Thomas continued . . . when the Magi left, Joseph had a dream of Herod trying to kill his child and an angel asking him to leave for Egypt. Joseph escaped to Egypt on the very same night with his wife Mary and child Jesus. Next day, when the Magi did not return, Herod killed every child in Bethlehem below 12 years of age.

The court room was silent, everyone was listening attentively. At this time, the old King stood up and slowly started walking towards the monk. He asked, “Tell me their names, the Magi”. St. Thomas replied, “Melchior, Casper and Balthazar”. The King stood still for some time, some thoughts were bothering him. At last he said, “I must correct you monk, don’t get me wrong. There’s still something your master couldn’t tell you”. Gondophares gave a stern look at Thomas and then continued. . “The Magi didn’t return home through the other route”.

He moved two steps forward again towards the monk and said, “. . . Because there was only one route from their home to Israel. The Silk Road. And that was sealed by Herod, so that the Magi can’t escape, without informing about the child”. Tears came out of his eyes. Tears of joy or sorrow or both, no one knows.

He stopped, thought for some time and started again, “The child and mother were found in a shepherd’s house. A lot of people came to see the child. Herod had employed spies all over the city to keep eyes on the Magi. The Magi presented the gifts and left pretending to go back to Herod. But late in that night, they returned back to the house secretly. They woke up Joseph from a bad dream and informed him about the impending danger. The Magi studied the stars to get direction to their journey to Egypt and helped the family to escape safely”. He stopped here and thought for some time, rubbed his moistured eyes, then continued. . “After seven days in Egypt, the Magi took the sea route crossing the Red sea to reach Arabia”.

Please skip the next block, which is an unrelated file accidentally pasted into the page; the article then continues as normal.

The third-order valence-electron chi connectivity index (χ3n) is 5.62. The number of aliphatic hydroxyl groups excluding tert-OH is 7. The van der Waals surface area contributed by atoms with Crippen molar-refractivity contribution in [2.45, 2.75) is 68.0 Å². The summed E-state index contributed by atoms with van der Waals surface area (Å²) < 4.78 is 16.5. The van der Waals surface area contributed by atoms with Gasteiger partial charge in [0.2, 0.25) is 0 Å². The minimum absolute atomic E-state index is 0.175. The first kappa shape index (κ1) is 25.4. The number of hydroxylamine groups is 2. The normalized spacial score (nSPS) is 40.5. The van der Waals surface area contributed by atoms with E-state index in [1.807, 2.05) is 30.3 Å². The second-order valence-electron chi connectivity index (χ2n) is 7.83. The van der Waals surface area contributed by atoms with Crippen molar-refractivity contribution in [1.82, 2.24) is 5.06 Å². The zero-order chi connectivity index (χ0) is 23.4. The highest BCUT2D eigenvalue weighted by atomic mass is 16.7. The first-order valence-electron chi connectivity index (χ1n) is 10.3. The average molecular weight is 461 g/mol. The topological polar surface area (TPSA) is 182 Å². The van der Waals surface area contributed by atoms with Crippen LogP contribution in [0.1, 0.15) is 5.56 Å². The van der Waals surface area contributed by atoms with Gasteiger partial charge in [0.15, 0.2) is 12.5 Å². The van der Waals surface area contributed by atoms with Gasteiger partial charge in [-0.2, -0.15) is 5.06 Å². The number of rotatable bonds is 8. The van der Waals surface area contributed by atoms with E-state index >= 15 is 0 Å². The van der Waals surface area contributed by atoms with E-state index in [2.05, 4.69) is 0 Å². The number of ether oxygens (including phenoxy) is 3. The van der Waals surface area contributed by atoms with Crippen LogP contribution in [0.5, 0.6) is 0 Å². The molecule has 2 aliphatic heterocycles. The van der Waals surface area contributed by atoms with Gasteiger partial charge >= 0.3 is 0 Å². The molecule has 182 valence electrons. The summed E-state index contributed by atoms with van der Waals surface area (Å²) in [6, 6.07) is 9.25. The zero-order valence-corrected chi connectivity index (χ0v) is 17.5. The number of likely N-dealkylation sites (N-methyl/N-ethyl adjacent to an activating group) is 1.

The court was spell bound; no one expected this interpretation by the old King. Astonished Thomas asked him, “You were not a King those days, were you? You had no messengers that time. How can you explain this story? How will people believe you?”

The King replied, “I knew them”. St. Thomas was surprised; he asked “knew whom? The Magi? Whom? Melchior? Casper? Balthazar”.

The King cried loud, “YES!! I knew Melchior, I knew Balthazar, and they are dead now, died as Martyrs”.

“Casper? You didn’t know Casper? The youngest of the three”.

The King stood silent for some time and then turned to look towards Thomas, with his wet eyes and said, “Not Casper. . . not Casper. . . it was Gasper”.

He cried out loud again “GASPER! NOT CASPER. . . Gasper the youngest”.

The King looked towards St. Thomas in tears; Thomas was also filled in tears. The King hugged him, patted him. The court applauded. Gondophares, walked away from his court rubbing his eyes.

King Gondophares later got converted to Christianity by St. Thomas. He then sponsored the monk with three ships to travel to the friendly nation of Spices in the Konkan coast. . . The Pandya Kingdom. St. Thomas started preaching Christianity in Southern India. But he hasn’t mentioned about Gasper in his records.

The second of the three Magi, named Casper, is often referred to as ‘Gasper’ in most parts of Syria and Arab. King Gondophares of Pahlava is also referred as ‘Gastaphar’ or ‘Gasper’ in central Asia. Whether these four similar names belonged to the same King is still a matter of debate amongst the Historians.